TandemGeek 03-31-12 06:59 AM

Not to be mis-construed from an earlier posting, I do believe that an aluminum or SL axle will work just fine on a tandem under the right conditions, as will an aluminum freehub. However, I also tend to believe that steel axles and freehubs should be the default for most tandem wheels, only because they are more durable and, lets face it: it's not just the svelte racing teams that tend to go and buy the lightweight racing gear. By all means, wheel & hub makers should always be willing to offer the aluminum axles and freehubs as a free swap-out upon request of the buyer or perhaps even as a recommendation by the seller. But, at least that invites the discussion between the seller and buyer regarding the conditions under which the wheels will be used.

The wrong conditions are for heavy teams, i.e., pushing upper 300's and over 400's or teams doing loaded touring who ride in hilly locations, or even lightweight teams who will be doing very steep climbs in very low gears. Off-road tandems with teams of any weight that will be used for steep climbs will also test the limits of an aluminum axle. Like I said, we bent an SL axle @ our 280lb team weight, but we did that on a 20% grade using a 30/32 gear. And, by bent, it was one of those things that you discover during maintenance. In our case, it was later that day when I went to change cassettes and found the axle didn't want to slide out of the hub the way it always had before. Once I had it out, the roll-test on a granite countertop confirmed the axle had been bent.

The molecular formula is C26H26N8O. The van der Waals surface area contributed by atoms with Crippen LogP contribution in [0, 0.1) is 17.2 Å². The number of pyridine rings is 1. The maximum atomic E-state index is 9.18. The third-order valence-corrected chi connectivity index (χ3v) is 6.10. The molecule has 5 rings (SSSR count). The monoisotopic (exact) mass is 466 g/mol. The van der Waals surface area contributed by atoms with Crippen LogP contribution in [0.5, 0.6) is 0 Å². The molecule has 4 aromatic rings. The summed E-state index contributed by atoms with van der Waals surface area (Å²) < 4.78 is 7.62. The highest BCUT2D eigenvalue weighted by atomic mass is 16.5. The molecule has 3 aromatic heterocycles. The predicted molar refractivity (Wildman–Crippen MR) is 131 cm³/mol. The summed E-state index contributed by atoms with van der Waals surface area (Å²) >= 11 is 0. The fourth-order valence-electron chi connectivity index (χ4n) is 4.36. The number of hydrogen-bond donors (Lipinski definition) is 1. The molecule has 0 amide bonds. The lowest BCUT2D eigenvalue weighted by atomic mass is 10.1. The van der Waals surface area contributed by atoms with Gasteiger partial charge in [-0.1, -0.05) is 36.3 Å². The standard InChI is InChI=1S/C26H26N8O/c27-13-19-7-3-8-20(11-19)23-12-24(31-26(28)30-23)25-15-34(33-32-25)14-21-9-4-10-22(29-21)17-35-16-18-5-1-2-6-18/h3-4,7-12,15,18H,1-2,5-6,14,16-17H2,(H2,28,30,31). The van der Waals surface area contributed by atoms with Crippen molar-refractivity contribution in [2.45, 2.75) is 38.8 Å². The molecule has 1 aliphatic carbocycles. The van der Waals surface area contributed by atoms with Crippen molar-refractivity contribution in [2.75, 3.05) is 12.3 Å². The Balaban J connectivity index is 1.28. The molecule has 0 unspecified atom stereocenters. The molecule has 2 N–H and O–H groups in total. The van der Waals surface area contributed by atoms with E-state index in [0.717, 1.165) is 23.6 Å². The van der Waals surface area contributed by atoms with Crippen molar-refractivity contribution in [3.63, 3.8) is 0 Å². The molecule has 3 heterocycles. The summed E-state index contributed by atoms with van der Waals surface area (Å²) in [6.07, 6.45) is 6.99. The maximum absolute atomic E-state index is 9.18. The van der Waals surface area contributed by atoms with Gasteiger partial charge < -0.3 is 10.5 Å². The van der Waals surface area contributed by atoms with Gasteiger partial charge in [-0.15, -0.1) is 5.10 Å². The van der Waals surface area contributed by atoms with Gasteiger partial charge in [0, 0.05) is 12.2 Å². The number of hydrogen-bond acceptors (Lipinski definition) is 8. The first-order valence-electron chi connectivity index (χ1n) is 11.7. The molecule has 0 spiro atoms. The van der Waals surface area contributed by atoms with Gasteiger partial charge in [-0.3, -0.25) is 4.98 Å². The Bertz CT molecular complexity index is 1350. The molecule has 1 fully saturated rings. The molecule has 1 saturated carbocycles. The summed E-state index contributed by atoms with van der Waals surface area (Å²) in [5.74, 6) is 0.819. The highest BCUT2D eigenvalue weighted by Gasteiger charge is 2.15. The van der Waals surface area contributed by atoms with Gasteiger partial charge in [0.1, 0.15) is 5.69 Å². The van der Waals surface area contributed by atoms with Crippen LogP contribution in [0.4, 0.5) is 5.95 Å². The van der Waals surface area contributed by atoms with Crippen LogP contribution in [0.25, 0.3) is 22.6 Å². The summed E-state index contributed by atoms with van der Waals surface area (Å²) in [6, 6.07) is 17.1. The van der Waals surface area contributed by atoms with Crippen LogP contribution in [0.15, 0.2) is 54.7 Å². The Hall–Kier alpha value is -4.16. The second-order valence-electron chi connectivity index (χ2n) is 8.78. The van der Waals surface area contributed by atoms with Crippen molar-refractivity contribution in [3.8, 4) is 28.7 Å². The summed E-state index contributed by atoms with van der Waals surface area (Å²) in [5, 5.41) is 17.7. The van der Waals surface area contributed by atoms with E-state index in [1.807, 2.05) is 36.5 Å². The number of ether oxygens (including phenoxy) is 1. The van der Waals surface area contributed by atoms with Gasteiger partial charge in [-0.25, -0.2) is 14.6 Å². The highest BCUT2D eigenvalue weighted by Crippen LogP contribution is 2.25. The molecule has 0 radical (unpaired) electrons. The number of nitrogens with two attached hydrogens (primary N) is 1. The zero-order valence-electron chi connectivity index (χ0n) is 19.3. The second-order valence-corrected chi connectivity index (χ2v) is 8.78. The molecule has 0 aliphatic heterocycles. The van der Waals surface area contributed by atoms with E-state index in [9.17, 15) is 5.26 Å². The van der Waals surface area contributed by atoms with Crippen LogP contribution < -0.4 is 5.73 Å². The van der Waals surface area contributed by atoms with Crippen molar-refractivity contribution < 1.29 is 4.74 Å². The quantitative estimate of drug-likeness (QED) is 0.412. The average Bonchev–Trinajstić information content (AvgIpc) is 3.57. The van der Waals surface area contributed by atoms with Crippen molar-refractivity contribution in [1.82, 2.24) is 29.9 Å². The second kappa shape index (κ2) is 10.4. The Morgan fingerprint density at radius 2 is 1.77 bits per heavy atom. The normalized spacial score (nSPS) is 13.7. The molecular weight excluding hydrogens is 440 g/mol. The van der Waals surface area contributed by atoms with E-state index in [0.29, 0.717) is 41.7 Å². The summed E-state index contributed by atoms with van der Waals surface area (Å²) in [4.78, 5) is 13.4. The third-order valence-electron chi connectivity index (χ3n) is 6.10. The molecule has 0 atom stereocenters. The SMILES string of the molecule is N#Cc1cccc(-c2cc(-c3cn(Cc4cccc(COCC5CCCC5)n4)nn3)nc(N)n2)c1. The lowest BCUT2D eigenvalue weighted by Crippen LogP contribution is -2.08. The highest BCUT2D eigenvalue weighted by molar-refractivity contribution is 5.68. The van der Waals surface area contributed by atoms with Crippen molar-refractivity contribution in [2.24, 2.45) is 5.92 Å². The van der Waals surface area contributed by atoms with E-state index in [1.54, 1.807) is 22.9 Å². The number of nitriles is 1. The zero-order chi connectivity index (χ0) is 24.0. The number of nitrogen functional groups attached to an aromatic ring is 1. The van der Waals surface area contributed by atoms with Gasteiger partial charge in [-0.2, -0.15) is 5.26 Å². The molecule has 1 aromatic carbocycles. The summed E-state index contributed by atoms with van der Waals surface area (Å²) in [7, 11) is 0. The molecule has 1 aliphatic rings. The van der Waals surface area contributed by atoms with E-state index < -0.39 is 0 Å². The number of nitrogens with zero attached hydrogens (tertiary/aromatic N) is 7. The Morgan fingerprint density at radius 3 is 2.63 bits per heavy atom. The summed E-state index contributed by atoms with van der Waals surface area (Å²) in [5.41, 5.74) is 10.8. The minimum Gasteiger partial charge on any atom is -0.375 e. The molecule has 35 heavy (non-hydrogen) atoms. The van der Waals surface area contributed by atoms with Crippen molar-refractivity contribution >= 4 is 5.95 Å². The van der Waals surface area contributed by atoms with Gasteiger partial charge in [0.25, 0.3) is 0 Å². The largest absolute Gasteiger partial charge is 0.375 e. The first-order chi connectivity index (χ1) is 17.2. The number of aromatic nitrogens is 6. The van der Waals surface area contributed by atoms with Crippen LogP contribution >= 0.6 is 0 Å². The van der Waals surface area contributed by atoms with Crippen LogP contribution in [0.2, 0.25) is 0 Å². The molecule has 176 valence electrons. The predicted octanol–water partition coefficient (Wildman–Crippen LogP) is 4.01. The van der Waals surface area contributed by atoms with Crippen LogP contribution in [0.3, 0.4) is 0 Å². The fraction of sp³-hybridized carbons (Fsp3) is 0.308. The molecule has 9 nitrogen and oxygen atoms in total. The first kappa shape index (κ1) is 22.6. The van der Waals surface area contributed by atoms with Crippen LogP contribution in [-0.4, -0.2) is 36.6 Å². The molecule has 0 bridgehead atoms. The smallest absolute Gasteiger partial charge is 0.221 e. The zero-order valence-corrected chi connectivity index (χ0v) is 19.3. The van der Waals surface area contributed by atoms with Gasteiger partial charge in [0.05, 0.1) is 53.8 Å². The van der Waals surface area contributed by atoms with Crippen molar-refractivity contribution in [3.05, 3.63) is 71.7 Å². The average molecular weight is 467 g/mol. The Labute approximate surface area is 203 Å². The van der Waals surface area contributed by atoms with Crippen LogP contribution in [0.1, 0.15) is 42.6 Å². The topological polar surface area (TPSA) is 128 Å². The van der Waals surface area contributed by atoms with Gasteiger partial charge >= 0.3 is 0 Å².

As for aluminum freehubs, and as noted earlier they will work as well, so long as cassettes that use an integrated carrier or other manufacturing technique that "fuses" the largest, low-gear sprockets together are used where the loads on individual sprockets are distributed over the freehub body. Again, our Topolino's have a hard-annodized freehub. It works fine and is unfazed when we use XT and XTR cassettes. It was the Ultegra 10 speed cassettes with their missing splines and non-fused sprockets that wreaked havoc on the soft freehub material. However, after the fact I discovered American Classic's Speed Clips which essentially put back the missing splines and distribute loads over a wider portion of the freehub to mitigate the risk of damage.

Bottom Line: There are very few if any inappropriate components for a tandem, only inappropriate applications and uses.

Everyone needs to look at their needs and expectations when making component choices. What works well for one team may or may not work well for another, which is why you always want to peel back the onion with questions when evaluating products.

twocicle 03-31-12 10:02 AM

Thanks for the tip about American Classics - Speed Clips. One of the cassettes I was planning to use is a Ultegra 11-28. Good idea to use these clips as I have noticed substantial marring on my single and tandem freehubs. May as well start with these clips to prevent that from happening again.

http://www.amclassic.com/documents/h...eedUltegra.pdf
http://www.amclassic.com/store/page19.html

waynesulak 03-31-12 11:15 AM